In this review we discuss the role of protonation states in receptor-ligand interactions, providing experimental evidences and
computational predictions that complex formation may involve titratable groups with unusual pKa’s and that protonation states frequently
change from unbound to bound states. These protonation changes result in proton uptake/release, which in turn causes the pHdependence
of the binding. Indeed, experimental data strongly suggest that almost any binding is pH-dependent and to be correctly modeled,
the protonation states must be properly assigned prior to and after the binding. One may accurately predict the protonation states
when provided with the structures of the unbound proteins and their complex; however, the modeling becomes much more complicated if
the bound state has to be predicted in a docking protocol or if the structures of either bound or unbound receptor-ligand are not available.
The major challenges that arise in these situations are the coupling between binding and protonation states, and the conformational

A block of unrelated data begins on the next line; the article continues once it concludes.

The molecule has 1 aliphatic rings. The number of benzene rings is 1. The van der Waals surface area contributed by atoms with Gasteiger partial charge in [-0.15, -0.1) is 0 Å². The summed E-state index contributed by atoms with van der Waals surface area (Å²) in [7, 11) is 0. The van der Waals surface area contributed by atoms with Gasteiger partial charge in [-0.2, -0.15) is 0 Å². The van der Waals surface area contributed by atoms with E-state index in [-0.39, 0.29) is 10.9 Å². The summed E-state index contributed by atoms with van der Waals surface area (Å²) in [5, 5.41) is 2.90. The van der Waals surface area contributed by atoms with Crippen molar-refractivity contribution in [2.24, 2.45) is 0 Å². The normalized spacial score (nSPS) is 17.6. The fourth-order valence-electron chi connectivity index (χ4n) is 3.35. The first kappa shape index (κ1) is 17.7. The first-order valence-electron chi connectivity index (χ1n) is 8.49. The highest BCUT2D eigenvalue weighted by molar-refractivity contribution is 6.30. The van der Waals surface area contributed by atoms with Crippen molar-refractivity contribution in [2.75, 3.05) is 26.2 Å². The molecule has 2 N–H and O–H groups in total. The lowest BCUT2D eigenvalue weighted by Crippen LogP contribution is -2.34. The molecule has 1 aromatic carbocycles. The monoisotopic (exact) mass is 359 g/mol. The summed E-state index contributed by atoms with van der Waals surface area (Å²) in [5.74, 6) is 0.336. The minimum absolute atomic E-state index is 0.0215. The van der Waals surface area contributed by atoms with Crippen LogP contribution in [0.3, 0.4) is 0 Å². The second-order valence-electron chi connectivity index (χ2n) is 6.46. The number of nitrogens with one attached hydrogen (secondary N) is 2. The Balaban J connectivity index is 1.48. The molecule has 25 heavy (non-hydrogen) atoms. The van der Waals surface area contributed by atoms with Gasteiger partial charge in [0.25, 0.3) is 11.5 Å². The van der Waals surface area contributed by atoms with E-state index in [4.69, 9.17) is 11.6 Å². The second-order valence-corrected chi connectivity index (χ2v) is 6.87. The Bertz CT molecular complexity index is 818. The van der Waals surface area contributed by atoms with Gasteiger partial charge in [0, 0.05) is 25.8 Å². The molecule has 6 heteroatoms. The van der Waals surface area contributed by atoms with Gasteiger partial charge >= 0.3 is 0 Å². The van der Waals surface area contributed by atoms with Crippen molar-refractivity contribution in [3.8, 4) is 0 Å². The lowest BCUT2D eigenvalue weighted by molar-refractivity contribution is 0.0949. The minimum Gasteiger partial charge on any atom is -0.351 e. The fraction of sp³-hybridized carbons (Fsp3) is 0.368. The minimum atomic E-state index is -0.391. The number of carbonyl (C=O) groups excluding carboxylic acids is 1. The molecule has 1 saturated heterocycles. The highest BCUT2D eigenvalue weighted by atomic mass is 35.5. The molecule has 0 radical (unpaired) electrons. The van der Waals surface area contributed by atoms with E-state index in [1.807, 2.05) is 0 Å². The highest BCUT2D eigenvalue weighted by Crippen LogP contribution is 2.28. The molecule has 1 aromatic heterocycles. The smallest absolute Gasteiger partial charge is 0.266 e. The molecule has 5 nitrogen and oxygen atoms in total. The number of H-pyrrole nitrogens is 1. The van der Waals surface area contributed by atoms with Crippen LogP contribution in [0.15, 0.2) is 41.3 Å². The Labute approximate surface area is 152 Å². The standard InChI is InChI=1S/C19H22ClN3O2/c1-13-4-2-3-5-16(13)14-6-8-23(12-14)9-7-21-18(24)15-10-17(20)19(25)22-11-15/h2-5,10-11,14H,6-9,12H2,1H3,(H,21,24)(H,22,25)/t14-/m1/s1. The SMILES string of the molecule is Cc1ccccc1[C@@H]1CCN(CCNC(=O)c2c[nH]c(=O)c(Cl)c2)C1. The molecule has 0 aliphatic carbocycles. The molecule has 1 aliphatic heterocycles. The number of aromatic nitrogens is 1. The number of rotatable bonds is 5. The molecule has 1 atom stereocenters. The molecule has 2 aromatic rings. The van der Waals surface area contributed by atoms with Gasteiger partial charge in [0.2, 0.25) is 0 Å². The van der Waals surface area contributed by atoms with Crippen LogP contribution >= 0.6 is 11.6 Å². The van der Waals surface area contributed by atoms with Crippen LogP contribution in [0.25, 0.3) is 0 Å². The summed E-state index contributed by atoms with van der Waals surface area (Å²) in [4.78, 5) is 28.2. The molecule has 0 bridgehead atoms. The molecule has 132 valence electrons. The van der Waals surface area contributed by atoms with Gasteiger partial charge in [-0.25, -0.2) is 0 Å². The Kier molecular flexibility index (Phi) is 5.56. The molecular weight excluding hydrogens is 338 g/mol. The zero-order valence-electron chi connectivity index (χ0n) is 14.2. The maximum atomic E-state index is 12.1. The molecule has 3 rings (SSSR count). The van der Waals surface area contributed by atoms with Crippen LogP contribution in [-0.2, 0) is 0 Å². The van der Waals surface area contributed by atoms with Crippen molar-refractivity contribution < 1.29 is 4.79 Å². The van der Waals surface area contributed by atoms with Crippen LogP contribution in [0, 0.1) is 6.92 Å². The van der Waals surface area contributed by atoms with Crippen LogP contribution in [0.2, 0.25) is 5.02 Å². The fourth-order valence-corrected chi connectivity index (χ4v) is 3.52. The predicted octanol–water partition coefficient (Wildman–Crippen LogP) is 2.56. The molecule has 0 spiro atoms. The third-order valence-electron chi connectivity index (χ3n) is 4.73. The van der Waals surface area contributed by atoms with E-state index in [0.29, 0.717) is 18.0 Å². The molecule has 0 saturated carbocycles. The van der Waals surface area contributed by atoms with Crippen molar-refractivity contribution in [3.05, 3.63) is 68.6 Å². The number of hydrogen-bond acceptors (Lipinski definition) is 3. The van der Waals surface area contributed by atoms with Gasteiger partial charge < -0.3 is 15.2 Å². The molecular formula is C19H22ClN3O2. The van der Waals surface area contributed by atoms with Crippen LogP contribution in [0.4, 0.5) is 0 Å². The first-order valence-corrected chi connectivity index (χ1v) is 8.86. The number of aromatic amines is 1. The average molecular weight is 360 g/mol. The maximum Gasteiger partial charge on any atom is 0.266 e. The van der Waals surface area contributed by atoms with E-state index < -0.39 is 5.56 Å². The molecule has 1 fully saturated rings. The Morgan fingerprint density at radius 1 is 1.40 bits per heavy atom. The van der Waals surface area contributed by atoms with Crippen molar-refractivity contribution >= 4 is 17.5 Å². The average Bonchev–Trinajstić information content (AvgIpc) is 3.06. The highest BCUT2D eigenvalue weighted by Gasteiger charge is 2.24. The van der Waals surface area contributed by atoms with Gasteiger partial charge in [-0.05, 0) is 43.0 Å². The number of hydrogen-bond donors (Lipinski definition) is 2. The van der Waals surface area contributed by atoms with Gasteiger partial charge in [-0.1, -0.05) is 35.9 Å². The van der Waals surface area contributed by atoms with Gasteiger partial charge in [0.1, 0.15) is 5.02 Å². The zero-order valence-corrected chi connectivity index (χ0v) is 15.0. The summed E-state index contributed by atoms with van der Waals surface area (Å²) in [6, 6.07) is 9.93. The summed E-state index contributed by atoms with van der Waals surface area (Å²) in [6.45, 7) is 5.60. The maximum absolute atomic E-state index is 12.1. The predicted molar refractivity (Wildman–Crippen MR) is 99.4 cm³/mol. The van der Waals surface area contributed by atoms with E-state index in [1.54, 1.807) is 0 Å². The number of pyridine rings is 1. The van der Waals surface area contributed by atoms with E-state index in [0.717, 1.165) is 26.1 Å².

changes induced by the binding and ionization states of titratable groups. In addition, any assessment of the protonation state, either before
or after binding, must refer to the pH of binding, which is frequently unknown. Thus, even if the pKa’s of ionizable groups can be
correctly assigned for both unbound and bound state, without knowing the experimental pH one cannot assign the corresponding protonation
states, and consequently one cannot calculate the resulting proton uptake/release. It is pointed out, that while experimental pH may
not be the physiological pH and binding may involve proton uptake/release, there is a tendency that the native receptor-ligand complexes
have evolved toward specific either subcellular or tissue characteristic pH at which the proton uptake/release is either minimal or absent.